▶️Quake zone residents ‘drop, cover and hold on’ in annual ShakeOut quake drill

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SACRAMENTO, Calif. (AP) — People ducked under desks and tables in California and other earthquake-prone areas around the world for an annual drill held Thursday to practice ways to stay safe during quakes.

Up and down the U.S. West Coast, the ShakeOut drill began at 10:19 a.m. PDT with a test alert from the region’s ShakeAlert earthquake warning system that popped onto cellphone screens.

For many, it was the second alert of the day after an errant predawn message hit some phones with a voice message announcing the test. The U.S. Geological Survey said it was likely due to a mix-up in time zones set in the test alert system.

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The real thing happened a day earlier, however, when a magnitude 4.2 quake struck southwest of California’s capital in the agricultural Sacramento-San Joaquin River Delta region.

The tremor triggered a warning from the ShakeAlert system, which detects the start of a quake and sends warnings to areas expected to experience shaking. The quake proved to be weaker than the near-instantaneous initial estimate and no damage was reported.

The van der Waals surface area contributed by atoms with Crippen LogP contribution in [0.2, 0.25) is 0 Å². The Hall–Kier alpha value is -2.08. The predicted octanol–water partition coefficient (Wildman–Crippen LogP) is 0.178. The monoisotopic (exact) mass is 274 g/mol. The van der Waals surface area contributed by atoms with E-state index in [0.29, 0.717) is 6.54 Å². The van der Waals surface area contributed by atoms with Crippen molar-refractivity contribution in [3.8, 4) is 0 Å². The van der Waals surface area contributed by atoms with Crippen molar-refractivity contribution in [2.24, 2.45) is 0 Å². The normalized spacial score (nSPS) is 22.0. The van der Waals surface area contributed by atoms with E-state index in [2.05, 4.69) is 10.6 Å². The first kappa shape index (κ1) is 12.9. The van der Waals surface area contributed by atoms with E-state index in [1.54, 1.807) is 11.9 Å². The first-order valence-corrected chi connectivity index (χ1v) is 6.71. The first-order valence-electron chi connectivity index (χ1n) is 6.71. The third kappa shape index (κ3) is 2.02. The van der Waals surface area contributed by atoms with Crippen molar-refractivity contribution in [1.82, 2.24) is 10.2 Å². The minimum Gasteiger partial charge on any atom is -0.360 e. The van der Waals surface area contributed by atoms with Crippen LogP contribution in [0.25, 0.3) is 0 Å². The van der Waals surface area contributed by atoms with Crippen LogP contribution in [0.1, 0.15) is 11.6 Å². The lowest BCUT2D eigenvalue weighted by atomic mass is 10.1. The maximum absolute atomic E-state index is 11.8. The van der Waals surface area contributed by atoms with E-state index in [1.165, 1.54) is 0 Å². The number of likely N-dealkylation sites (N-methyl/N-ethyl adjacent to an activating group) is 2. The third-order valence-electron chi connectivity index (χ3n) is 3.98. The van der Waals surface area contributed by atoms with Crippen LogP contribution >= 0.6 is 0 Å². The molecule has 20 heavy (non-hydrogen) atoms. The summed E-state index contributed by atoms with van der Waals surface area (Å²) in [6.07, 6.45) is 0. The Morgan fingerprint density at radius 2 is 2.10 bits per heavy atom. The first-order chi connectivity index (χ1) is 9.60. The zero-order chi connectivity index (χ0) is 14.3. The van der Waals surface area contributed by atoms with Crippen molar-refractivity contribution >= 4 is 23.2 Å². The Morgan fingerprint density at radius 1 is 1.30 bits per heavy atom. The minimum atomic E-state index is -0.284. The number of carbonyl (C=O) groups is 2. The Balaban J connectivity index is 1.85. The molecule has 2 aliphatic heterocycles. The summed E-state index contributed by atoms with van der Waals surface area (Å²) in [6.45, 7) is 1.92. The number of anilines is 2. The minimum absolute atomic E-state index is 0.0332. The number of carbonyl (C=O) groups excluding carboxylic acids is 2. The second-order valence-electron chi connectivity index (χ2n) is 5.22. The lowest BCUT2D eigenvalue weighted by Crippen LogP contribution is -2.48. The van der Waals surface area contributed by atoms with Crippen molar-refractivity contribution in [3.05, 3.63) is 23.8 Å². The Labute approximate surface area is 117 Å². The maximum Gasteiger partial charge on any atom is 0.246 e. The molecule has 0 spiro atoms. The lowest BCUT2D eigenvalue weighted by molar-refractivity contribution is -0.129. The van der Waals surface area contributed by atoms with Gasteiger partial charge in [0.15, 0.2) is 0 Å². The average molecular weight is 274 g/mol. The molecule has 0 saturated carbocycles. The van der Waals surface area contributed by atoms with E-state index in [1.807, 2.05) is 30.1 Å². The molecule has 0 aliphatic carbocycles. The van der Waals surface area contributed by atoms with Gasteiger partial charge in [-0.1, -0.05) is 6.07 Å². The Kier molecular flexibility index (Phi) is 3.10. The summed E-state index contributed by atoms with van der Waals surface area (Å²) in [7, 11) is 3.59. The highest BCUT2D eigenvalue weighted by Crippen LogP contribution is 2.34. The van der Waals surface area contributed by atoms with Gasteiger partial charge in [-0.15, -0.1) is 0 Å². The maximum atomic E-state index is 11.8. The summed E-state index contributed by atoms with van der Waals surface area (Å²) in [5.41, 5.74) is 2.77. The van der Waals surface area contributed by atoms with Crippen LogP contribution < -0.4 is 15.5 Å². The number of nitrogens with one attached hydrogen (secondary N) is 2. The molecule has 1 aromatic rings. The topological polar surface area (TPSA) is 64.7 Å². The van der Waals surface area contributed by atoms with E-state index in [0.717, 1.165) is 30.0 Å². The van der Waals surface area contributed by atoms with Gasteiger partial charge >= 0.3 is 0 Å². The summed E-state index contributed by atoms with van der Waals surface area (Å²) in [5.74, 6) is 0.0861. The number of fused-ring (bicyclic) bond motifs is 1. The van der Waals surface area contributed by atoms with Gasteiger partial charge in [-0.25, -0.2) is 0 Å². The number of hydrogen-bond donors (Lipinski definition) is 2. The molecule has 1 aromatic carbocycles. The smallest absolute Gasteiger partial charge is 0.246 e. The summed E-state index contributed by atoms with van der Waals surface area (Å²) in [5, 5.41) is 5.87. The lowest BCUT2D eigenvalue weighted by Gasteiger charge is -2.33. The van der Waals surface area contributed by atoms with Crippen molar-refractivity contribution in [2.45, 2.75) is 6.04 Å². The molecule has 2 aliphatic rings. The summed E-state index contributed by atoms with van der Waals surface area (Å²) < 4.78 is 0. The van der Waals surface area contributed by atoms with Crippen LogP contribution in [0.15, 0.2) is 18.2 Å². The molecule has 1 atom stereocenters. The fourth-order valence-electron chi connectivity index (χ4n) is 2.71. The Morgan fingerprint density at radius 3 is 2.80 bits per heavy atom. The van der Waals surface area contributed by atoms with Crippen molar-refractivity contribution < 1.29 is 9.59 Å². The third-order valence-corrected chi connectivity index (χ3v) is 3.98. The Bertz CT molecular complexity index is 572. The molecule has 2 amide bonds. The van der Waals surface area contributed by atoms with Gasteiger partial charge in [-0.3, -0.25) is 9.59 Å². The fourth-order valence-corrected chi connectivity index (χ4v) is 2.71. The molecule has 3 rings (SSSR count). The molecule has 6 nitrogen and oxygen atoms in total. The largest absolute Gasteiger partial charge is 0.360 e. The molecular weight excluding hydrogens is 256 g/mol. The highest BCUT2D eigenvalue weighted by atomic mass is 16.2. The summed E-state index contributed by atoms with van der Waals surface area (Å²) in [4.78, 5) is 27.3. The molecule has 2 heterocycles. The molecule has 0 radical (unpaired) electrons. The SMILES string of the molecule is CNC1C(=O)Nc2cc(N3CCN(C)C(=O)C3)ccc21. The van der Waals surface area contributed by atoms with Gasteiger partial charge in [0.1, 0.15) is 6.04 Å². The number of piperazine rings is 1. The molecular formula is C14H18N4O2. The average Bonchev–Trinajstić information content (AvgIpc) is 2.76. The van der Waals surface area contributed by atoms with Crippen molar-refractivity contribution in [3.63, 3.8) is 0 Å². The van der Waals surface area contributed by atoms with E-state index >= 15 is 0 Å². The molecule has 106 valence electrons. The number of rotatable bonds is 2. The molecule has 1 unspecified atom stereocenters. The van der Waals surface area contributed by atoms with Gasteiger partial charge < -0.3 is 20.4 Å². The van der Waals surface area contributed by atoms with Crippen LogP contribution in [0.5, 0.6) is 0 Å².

The ShakeOut earthquake drills are coordinated by the Southern California Earthquake Center at the University of Southern California. The event focuses on the “drop, cover, and hold on” mantra for basic personal safety but also includes such measures as passenger trains slowing down for several minutes.

At the Los Angeles Regional Foodbank, volunteers and staff got down low or under tables during the drill, then evacuated the building and did an assessment to make sure everyone was safe. They dropped to the ground again, pretending they were protecting themselves from objects that might be falling or flying around in an aftershock.

“We really do recommend that people make themselves a smaller target from those things that cause injuries,” said Mark Benthien, the SCEC communications director and lead ShakeOut organizer.

The ShakeOut drill originated in California in 2008. The first one was based on a scenario of a magnitude 7.8 earthquake on the southern section of California’s mighty San Andreas Fault. It’s the type of disastrous quake that experts warn will happen someday — although they can’t say when.

The drill has since expanded internationally. Schools, government organizations, companies and others sign up to take part. More than 10 million people were registered this year in California, and millions more worldwide, according to organizers.

Compared to 15 years ago, Benthien said, “many, many more people are getting prepared, practicing earthquake safety each year because of ShakeOut.”

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